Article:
Starquake - best game ever on the Spectrum.
That's what I think, anyway.
Clive Sinclair's ZX Spectrum is a quarter of a century old today. The machine that really launched the UK IT industry hit the streets of a depressed Britain on 23 April, 1982. Sinclair... er... Amstrad ZX Spectrum The Falklands War was properly kicking off, skirt-bothering Europhiles Bucks Fizz were number one with their …
It should be noted for all the Apple Kool Aid Drinkers, that the NOT YET RELEASED Mac (1984) WASN'T EVEN COLOR (or Colour for the Brits), while the Sinclair ZX was Color AND the Mac 128k sold for (US)$2,495 - 3 times the price of the Sinclair!
Once AGAIN, Apple is shown only to be nothing more than an iNOvator posser.
When I got my ZX, software developers were still considered similar to witch doctors, and Conservatives ruled the earth (see: 80s Blighty). I should point out that I wasn't born until a year after it's launch. Feeling old lads? ;)
It's a world away from the job I do today as a self-employed web developer, but it's with the ZX +2A that my fondest memories of computers remain. I remember sitting coding in line after line of Basic just to see some ridiculously simple game run. I knew how it would end, but I had to see it and play it anyway. I remember playing games like Dizzy and other Codemasters hits (I miss budget software houses!). I remember visiting computer shops in Glasgow where Acorn RISC machines hummed away and I thought "crikey that's clever looking!".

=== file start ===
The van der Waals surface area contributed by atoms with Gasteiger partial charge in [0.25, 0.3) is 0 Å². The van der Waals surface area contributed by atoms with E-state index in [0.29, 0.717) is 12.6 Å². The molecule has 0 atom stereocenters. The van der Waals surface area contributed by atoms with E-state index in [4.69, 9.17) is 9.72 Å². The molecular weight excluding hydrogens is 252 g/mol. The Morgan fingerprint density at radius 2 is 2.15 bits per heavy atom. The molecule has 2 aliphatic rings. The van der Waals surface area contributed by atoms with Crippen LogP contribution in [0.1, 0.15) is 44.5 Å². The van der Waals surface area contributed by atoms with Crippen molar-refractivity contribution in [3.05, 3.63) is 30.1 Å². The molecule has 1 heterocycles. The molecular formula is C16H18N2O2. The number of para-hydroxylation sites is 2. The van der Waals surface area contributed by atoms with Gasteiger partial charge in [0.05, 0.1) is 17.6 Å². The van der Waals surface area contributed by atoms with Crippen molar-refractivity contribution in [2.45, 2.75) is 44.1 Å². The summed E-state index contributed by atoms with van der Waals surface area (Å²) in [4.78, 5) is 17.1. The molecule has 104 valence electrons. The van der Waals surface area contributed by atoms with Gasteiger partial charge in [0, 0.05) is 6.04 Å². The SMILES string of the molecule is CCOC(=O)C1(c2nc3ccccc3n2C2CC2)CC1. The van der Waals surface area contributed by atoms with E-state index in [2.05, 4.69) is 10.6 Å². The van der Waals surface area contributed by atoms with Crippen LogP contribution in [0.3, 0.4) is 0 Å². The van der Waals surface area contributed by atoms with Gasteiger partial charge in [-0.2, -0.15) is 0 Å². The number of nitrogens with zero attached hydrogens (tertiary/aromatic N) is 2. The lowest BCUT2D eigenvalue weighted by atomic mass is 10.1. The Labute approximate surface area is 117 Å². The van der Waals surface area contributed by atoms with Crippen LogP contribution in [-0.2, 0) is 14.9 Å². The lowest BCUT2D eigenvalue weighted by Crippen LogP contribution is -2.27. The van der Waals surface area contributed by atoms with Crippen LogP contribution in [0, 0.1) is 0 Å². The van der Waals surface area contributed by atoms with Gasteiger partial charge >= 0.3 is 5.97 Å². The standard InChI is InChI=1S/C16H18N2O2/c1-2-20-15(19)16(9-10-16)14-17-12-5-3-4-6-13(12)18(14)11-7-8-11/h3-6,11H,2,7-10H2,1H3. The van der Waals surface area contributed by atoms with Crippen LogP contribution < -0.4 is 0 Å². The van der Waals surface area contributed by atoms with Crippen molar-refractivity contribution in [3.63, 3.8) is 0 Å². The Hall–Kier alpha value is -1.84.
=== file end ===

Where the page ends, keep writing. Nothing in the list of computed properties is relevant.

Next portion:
It seems so basic now, and I was definitely behind the curve because we couldn't afford to catch up with the PC movement until I was well into High School; But it grounded me in the basics in a way that even 286 DOS machines couldn't.
To this day, I can still see that prompt waiting on me to do magic with some code, a little determination and an interpreter that made grown men cry.
I'm not sure that you can claim that it launched the UK IT industry.
Even if we only talk about the home computer market, the ZX81 sold over a million units!
The ZX Spectrum was a great machine for the mass market, but not the first to be successful by any stretch of the imagination.
The Speccy wasn't the computer which introduced me to programming (that honour goes to the Atari 800XL), but it was the first computer which we had in our home, and is where I *learned* to write code.